Landline by Rainbow Rowell
I always forget how much I like Rainbow Rowell’s writing until I read another one of her books and then I’m borderline obsessed with her for the next few weeks. I’ve read Eleanor & Park and Attachments (both highly recommended!) and both books are like listening to a good friend tell you a great story over coffee. Landline is no exception. Her story of love and relationships is relatable, funny, heartbreaking, and heartwarming all at the same time. In the words of Rainbow Rowell, “I love you more than I hate everything else”.
The Unlikely Pilgrimage of Harold Fry by Rachel Joyce
Harold Fry, a shy retired salesman, decided on a whim to walk 500 miles to visit a former colleague who is in a hospice dying of cancer. Harold carries a burden of guilt and his “pilgrimage” reveals the reasons for this need for redemption. While the novel is a bit quirky, I think author succeeded in telling a compelling story of someone trying to make things right for passed missed opportunities and mistakes.
Ramla Khan’s beautiful book will be appreciated by fairy tale lovers and baking enthusiasts alike. Khan’s whimsical decorations and delicious recipes are inspired by fairy tales from Alice in Wonderland to The Snow Queen. Full page color photographs, as well as a summary of the corresponding fairy tale, accompany each recipe. Teens and adults will appreciate this book’s whimsical, decorative ideas, and get inspired to update old classics!
A Man Called Ove by Fredrik Backman
Almost everyone has one in their neighborhood – a grumpy curmudgeon who clashes with everyone. This story is about such a character who only sees the world in black and white, rules are to be followed, and if it’s possible, Ove has become even more grumpy since his wife died four years ago. I laughed, I sighed, I shed a few tears and thoroughly enjoyed every minute of this book. Charming, funny and touching!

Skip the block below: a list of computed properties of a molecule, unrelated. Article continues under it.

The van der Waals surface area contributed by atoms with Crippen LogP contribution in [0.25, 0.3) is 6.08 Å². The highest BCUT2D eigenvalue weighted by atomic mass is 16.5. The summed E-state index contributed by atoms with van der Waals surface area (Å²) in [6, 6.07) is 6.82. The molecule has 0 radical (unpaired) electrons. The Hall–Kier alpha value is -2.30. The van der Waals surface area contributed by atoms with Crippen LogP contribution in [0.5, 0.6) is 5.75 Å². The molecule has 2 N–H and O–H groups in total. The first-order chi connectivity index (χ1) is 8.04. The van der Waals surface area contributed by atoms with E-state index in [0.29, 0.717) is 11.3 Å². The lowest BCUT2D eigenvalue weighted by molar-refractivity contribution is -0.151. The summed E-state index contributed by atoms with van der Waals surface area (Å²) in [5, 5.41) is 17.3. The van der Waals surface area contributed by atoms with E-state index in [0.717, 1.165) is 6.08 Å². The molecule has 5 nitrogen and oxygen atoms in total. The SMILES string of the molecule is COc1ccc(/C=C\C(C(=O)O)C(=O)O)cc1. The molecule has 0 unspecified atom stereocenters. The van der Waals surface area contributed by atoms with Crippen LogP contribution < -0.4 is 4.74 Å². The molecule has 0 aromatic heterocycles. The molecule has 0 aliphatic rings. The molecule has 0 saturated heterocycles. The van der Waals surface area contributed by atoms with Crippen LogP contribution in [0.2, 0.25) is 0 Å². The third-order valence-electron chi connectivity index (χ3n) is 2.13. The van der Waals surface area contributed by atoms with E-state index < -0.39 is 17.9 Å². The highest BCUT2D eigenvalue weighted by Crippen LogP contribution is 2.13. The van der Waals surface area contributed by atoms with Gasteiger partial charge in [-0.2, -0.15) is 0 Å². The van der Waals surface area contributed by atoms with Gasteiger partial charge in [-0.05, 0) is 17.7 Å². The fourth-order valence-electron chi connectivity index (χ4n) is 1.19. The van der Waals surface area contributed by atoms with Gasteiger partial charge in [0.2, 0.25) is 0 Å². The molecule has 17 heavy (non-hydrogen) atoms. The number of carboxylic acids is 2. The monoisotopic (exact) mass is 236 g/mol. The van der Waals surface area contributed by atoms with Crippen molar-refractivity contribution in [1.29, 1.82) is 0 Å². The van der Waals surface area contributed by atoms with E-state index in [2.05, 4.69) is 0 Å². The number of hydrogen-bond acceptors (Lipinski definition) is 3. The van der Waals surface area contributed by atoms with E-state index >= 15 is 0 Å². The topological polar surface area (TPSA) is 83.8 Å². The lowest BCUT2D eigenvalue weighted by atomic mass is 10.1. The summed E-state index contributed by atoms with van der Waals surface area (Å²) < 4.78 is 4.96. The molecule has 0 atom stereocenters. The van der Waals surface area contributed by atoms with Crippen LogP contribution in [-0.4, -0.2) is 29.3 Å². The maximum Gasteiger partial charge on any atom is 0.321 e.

Lin/Technical Services Assistant Librarian
Old Friends & New Fancies by Sybil Brinton
Calling all Jane Austen fans! Old Friends and New Fancies is considered the original sequel to the Jane Austen novels. Published in 1914, it cleverly builds a story around Georgiana Darcy and Kitty Bennett, in what else but a romantic plot, where both have feelings for the same young man, William Price. Of course one romance is not enough and a side plot featuring Colonel Fitzwilliam and Mary Crawford, who are introduced to each other in where else but Bath, keeps those close to them in a dither as their romance suffers its ups and downs. Characters from all of Austen’s major works appear in this book and the author stays true to Austen’s romantic vision providing fans a chance to enjoy their old friends and engage in new fancies.
Ordinary Grace by William Kent Krueger
I rarely give a 5 star rating but this is one of the best books I’ve ever read. Well-written, impossible to put down and I’m still thinking about it. A coming-of-age story that discusses faith, grief and the ability to forgive. Highly recommended.
Kim/Adult Services Librarian
As someone who dreads speaking up in meetings as much as I did speaking up in school, this book was an eye-opener. Ms. Cain provides examples of how society rewards extroverts and ignores introverts. There is hope for us introverts, though. It’s not a matter of either or but more of a spectrum. Most people are both introverts and extroverts, they just tend to spend the majority of their time on one side of the spectrum.